Iraqi President Massoud Barzani has been busily taking advantage of these opportunities and has organised and overseen several meetings between different Syrian Kurdish factions. In late 2011, one of these meetings resulted in the formation of Syria’s Kurdish National Council, which supposedly represents most of the Kurdish political parties in that country when Iraqi Kurdish and Syrian Kurdish interests merge. But many are disputing this, saying that rather than all Iraqi Kurdish interests, the interests here are those of Barzani’s KDP party.

“At a recent meeting between Iraqi Kurdistan and Syria’s Kurdish National Council, all of the officials from Iraq were KDP [Barzani’s] people,” said one Syrian Kurd now living in Iraqi Kurdistan’s Sulaymaniyah, in late January.  “It was striking.”

However, despite any intentions Barzani may have for it and despite the fact that it looks good on paper, the Kurdish National Council’s influence remains fairly limited inside Syria. When compared to the well organised Syrian Kurdish political party, the Democratic Union Party (or PYD) in Syria, the National Council looks disorganised and ineffectual.  Comprised of various factions that cannot seem to agree on anything, the National Council cannot seem to make many real decisions.

“The leadership of the Council has different political leanings, everyone does his own thing and nobody really cares what the others are doing,” says Mustapha Jumma, who leads the Kurdish Freedom Party in Syria, and who is also part of the Kurdish National council.

Many critics of the Council see this ineffective behaviour as a result of the fact that the various smaller factions owe their allegiances to one side or another in Iraqi Kurdistan – either they’re KDP people or they’re backed by the PUK.

Outside of political manoeuvring, Barzani has also been training Syrian Kurdish refugees to become a fighting force and sending supplies over the border to beleaguered Syrian Kurdish towns.  Apparently Talabani’s party, the PUK, may have started doing the same thing.

And the PUK seems well aware of Barzani’s ambitions to spread his influence among Syria’s Kurds. Which is why it’s probably no coincidence that when a bribery scandal around the November 2011 conference, during which the Kurdish National Council was formed, broke, it was because of statements made by the only politician to have refused the bribe of US$10,000 per politician that the KDP was offering. That was Hamid Haji Darwesh, leader of the Kurdish Democratic Progressive Party, which is close to the PUK. The Kurdish Democratic Progressive Party is also known to be close to Syria’s PYD.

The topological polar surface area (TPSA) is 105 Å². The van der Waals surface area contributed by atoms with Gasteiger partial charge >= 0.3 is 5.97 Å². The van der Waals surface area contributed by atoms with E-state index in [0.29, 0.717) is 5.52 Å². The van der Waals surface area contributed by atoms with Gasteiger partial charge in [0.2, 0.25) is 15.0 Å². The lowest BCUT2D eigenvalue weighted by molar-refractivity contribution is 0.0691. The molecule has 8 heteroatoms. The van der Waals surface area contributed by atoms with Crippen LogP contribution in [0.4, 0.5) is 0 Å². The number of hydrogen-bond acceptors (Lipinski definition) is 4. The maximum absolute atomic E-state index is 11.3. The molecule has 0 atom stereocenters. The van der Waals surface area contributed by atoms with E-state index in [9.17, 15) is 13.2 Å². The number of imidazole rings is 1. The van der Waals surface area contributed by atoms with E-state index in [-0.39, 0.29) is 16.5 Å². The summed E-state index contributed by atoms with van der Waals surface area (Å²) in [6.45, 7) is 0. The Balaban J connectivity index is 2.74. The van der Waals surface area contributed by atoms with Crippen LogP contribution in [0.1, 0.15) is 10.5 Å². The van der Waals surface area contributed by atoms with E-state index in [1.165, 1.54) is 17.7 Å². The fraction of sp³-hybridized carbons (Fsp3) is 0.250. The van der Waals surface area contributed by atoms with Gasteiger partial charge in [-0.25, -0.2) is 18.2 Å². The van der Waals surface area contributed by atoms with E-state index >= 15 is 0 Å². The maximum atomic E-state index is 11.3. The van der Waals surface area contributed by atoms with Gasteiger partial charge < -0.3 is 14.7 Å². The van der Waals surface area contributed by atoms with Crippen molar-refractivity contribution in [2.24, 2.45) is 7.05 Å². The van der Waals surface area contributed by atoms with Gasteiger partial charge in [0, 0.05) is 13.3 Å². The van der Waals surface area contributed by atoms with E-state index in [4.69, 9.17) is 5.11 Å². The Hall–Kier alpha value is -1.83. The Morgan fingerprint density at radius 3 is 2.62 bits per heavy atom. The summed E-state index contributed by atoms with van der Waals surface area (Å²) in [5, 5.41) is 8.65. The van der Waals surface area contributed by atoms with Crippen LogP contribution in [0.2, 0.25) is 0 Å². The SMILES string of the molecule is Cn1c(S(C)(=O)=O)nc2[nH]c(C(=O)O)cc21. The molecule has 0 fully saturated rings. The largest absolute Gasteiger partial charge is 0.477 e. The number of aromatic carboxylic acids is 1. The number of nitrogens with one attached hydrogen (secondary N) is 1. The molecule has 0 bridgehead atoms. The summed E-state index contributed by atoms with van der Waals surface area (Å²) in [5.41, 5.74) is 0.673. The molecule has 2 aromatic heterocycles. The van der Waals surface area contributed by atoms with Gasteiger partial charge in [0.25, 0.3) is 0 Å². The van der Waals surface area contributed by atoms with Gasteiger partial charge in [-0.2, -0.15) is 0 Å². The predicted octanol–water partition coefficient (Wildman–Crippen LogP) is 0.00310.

And it seems the PUK has also been in independent talks with the Syrian Kurdish PYD. An indication of this may be some telling comments made by Kurdish Freedom Party leader, Mustapha Jumma, in an interview earlier this year. He talked about how the heads of two other parties, both members of the Kurdish National Council, had gone to meet with the military commanders of the PYD in their security stronghold, the Qandil mountains.  Jumma said he had no idea why they went or what they talked about and that he had only learned of the visit through the media. The two politicians were not members of the official committee set up within the Kurdish National Council to mediate with the PYD either, he said.

So speculators have suggested that those two parties, backed by the PUK, basically went to see the Syrian Kurds, not on behalf of the Kurdish National Council but on behalf of the PUK.

Also worth noting, recently members of the Syrian Kurdish parties sponsored by the PUK joined the security forces being run in Syria by the PYD. Some believe that, while the rivalry between the PUK and KDP remains fairly low key in everyday Iraqi Kurdistan, this move – with PUK-sponsored-members joining the PYD’s militia – might allow the rivalry to become an armed one in Syrian Kurdistan.

The upshot of all of the above: battle lines, whether in terms of physical violence or political influence, are being drawn.  As one local in Sulaymaniyah says, “it’s not just a war against the Arabs in Syria that is being threatened. There is also the danger of war between the Kurds, with various factions fighting for power.”

Content compiled & taken from Van Wilgenburg blog / Transnational Middle East Observer